Implementing site navigation with the <details> element

Monday, June 7, 2021

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Create a fast, responsive, clean, and accessible site navigation using HTML and CSS


Click here for a demo page

If you want to edit the demo live, you can try the version hosted here on CodePen.


When it comes to content-focused websites, I often align with the concept of progressive enhancement, which allows users with different access requirements, such as screen size, physical ability, and bandwidth limitations, to access the same base content fluidly. So, when I looked for opportunities to eliminate nonessential JavaScript from my sites, I decided that the JavaScript-dependent site navigation needed to go.

In overhauling the navbar, I prioritized four areas of design: it should be fast, responsive, clean, and accessible. Visual styles come and go, so prioritizing a “clean” implementation provides a platform for those iterative developments.

Although there are numerous ways of approaching this problem, a few stand out for their popularity and/or efficiency. Some of the most popular methods involve CSS. In particular, they use the :hover selector or :checked pseudo-class. However, I found these to be suboptimal due to the challenge of making them accessible for all users, especially those using assistive technologies, including those covered by W3C in its Web Accessibility Initiative.

Mark Caron, in his post, Responsive, Pure CSS Off-Canvas Hamburger Menu, suggests using the <details> element.

While that approach provided a great starting point, it focused on the fundamentals, rather than a fully responsive experience. When in a desktop view, it is often detrimental to both the user and the site creator to hide navigational elements in a side menu, as it is inherently less discoverable. This is why I established responsiveness as one of my key focuses at the outset of this process.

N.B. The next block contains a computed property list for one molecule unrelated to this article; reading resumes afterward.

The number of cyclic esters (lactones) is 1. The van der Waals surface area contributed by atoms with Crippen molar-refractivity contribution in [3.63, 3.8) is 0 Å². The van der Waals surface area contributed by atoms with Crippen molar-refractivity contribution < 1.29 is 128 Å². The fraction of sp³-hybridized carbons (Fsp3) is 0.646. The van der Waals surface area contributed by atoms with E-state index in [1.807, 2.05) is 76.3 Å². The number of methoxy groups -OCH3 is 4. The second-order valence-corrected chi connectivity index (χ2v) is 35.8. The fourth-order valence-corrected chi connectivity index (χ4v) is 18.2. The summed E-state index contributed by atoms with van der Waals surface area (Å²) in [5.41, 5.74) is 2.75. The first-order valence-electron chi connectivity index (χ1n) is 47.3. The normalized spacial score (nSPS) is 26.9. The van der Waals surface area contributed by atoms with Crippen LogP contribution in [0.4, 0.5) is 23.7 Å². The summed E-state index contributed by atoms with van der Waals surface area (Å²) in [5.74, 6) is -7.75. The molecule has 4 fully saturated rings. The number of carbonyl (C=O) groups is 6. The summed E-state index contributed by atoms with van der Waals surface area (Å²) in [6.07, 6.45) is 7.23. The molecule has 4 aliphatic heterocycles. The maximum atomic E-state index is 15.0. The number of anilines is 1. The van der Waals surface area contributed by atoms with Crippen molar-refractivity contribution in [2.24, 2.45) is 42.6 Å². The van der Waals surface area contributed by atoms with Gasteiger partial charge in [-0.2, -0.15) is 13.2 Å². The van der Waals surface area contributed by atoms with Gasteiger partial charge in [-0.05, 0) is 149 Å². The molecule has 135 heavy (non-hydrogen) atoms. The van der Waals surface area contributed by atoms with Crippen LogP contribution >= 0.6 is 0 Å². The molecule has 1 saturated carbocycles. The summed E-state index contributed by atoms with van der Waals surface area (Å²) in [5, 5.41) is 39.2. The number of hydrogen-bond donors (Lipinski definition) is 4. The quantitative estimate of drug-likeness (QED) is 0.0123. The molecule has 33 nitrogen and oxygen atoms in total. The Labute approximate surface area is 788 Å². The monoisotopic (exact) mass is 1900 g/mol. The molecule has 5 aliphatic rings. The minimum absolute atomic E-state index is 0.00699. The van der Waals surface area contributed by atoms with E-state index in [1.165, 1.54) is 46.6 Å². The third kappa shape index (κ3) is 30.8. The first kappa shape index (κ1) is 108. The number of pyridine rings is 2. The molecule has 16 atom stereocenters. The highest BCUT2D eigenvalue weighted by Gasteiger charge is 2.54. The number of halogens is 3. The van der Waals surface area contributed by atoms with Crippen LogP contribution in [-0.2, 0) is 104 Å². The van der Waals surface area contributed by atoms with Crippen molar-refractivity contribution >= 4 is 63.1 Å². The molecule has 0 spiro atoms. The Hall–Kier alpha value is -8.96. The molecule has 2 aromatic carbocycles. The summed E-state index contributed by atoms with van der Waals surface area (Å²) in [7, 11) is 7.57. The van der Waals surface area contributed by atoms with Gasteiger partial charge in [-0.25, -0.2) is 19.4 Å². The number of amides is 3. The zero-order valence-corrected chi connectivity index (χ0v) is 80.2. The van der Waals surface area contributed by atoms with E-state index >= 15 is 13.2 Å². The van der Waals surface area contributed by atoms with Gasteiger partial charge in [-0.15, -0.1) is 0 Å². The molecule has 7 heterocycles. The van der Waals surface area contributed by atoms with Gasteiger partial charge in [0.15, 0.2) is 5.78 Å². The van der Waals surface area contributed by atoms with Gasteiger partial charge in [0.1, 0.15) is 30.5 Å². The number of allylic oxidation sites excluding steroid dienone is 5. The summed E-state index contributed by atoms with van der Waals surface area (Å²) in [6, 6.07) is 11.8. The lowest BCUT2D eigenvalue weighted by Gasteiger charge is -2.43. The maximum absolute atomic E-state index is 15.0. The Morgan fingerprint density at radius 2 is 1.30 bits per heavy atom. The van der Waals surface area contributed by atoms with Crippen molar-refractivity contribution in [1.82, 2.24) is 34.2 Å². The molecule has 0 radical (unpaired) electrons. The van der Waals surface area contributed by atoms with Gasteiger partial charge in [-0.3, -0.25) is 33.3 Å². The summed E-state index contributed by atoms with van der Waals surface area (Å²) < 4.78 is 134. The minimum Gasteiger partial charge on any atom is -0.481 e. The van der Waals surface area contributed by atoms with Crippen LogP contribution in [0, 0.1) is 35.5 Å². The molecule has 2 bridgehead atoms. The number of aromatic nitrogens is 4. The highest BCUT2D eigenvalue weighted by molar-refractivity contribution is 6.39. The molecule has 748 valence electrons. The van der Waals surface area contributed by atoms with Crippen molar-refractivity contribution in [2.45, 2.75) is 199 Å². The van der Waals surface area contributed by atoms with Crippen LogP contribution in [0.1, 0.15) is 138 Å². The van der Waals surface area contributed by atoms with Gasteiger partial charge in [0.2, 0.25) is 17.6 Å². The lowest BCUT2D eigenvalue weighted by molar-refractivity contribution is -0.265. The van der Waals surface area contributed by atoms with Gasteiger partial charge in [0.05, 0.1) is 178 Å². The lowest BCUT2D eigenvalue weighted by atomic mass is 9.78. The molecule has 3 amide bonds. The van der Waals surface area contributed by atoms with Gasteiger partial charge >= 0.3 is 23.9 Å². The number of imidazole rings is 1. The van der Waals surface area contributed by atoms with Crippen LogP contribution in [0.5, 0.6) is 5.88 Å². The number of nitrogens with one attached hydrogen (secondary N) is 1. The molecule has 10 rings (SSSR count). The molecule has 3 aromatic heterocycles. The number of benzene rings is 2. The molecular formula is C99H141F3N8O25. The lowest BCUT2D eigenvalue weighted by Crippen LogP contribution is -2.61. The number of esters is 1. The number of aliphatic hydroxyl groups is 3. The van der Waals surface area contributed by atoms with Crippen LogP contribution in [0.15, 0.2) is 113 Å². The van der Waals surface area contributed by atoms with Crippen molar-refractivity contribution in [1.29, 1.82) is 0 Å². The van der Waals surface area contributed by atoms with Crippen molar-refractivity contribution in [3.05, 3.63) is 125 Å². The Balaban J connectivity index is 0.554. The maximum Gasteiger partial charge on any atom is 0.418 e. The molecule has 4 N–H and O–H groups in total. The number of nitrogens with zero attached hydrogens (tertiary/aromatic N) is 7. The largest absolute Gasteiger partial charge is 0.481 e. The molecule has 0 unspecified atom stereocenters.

With these requirements in mind, I put together a working demo that is responsive, works on a variety of devices and browsers, works reasonably well with screen readers, and does not interfere with any of my sites’ existing implementation.


You’ll notice that I didn’t mention cross-platform compatibility above in my goals. Similar to readable code, I felt that this one goes without saying 😁. To that end, I have tested this implementation on the following devices/browser:

  • Chrome on Windows 10, macOS, and Android 11 (v90)
  • Firefox on Windows 10 (v86)
  • Safari (on macOS 11 and iOS 14)

I have also tested this with the system screen reader turned on for Windows 10, macOS, and Android (TalkBack).


A few screenshots on differently sized devices:

Screenshot on an iPhone SE-sized layout with the menu open
Screenshot on an iPhone SE-sized layout with the menu open
Screenshot on an iPad-sized layout
Screenshot on an iPad-sized layout

Here is a visual demo of the menu in use on an Android 11 mobile device:

Demo on an Android 11 device
Demo on an Android 11 device

This still functions without any CSS, though it certainly could look better:

Screenshot without any CSS
Screenshot without any CSS

Future enhancements

Feedback is greatly appreciated. I am sure many improvements could be made to this implementation. There are also likely enhancements that will further improve the experience with screen readers, as well as other assistive technologies to which I do not have immediate access. Feedback from the community always goes a long way in helping to cover the wide variety of devices out there!